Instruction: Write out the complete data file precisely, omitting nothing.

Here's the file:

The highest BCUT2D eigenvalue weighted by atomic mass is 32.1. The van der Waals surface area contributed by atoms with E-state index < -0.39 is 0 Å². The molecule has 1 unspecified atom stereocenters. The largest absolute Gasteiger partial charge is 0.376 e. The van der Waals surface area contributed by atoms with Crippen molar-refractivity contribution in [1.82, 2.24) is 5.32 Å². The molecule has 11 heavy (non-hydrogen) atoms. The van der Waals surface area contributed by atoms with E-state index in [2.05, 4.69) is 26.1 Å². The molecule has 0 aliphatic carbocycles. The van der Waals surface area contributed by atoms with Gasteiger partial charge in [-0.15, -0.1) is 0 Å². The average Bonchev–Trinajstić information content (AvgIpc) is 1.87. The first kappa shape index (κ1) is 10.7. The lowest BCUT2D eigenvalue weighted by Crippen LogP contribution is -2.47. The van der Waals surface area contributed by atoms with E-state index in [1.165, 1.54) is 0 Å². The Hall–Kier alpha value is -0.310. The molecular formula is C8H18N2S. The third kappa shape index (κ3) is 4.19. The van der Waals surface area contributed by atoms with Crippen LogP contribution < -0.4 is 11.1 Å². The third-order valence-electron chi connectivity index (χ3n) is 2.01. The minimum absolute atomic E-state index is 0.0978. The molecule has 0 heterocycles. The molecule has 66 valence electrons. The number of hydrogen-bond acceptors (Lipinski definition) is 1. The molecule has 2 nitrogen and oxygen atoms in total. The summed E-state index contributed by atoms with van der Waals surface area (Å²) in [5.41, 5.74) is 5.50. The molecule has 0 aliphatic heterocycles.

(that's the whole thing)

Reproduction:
The highest BCUT2D eigenvalue weighted by atomic mass is 32.1. The van der Waals surface area contributed by atoms with E-state index < -0.39 is 0 Å². The molecule has 1 unspecified atom stereocenters. The largest absolute Gasteiger partial charge is 0.376 e. The van der Waals surface area contributed by atoms with Crippen molar-refractivity contribution in [1.82, 2.24) is 5.32 Å². The molecule has 11 heavy (non-hydrogen) atoms. The van der Waals surface area contributed by atoms with E-state index in [2.05, 4.69) is 26.1 Å². The molecule has 0 aliphatic carbocycles. The van der Waals surface area contributed by atoms with Gasteiger partial charge in [-0.15, -0.1) is 0 Å². The average Bonchev–Trinajstić information content (AvgIpc) is 1.87. The first kappa shape index (κ1) is 10.7. The lowest BCUT2D eigenvalue weighted by Crippen LogP contribution is -2.47. The van der Waals surface area contributed by atoms with E-state index in [1.165, 1.54) is 0 Å². The Hall–Kier alpha value is -0.310. The molecular formula is C8H18N2S. The third kappa shape index (κ3) is 4.19. The van der Waals surface area contributed by atoms with Crippen LogP contribution < -0.4 is 11.1 Å². The third-order valence-electron chi connectivity index (χ3n) is 2.01. The minimum absolute atomic E-state index is 0.0978. The molecule has 0 heterocycles. The molecule has 66 valence electrons. The number of hydrogen-bond acceptors (Lipinski definition) is 1. The molecule has 2 nitrogen and oxygen atoms in total. The summed E-state index contributed by atoms with van der Waals surface area (Å²) in [5.41, 5.74) is 5.50. The molecule has 0 aliphatic heterocycles.